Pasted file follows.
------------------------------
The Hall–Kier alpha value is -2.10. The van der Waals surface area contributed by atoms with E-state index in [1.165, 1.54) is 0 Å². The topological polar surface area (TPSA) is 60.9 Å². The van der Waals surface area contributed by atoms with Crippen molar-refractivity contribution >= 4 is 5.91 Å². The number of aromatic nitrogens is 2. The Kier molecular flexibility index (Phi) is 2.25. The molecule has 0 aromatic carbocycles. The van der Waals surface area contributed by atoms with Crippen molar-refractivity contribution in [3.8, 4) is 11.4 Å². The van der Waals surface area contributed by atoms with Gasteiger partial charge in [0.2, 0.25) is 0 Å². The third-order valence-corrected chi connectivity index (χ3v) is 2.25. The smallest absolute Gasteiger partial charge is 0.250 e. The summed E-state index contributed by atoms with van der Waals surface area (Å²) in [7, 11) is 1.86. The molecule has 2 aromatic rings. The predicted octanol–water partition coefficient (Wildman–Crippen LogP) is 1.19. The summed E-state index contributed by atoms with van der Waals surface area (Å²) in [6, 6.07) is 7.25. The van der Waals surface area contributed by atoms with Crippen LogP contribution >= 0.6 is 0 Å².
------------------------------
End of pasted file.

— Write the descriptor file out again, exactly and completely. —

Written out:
The Hall–Kier alpha value is -2.10. The van der Waals surface area contributed by atoms with E-state index in [1.165, 1.54) is 0 Å². The topological polar surface area (TPSA) is 60.9 Å². The van der Waals surface area contributed by atoms with Crippen molar-refractivity contribution >= 4 is 5.91 Å². The number of aromatic nitrogens is 2. The Kier molecular flexibility index (Phi) is 2.25. The molecule has 0 aromatic carbocycles. The van der Waals surface area contributed by atoms with Crippen molar-refractivity contribution in [3.8, 4) is 11.4 Å². The van der Waals surface area contributed by atoms with Gasteiger partial charge in [0.2, 0.25) is 0 Å². The third-order valence-corrected chi connectivity index (χ3v) is 2.25. The smallest absolute Gasteiger partial charge is 0.250 e. The summed E-state index contributed by atoms with van der Waals surface area (Å²) in [7, 11) is 1.86. The molecule has 2 aromatic rings. The predicted octanol–water partition coefficient (Wildman–Crippen LogP) is 1.19. The summed E-state index contributed by atoms with van der Waals surface area (Å²) in [6, 6.07) is 7.25. The van der Waals surface area contributed by atoms with Crippen LogP contribution >= 0.6 is 0 Å².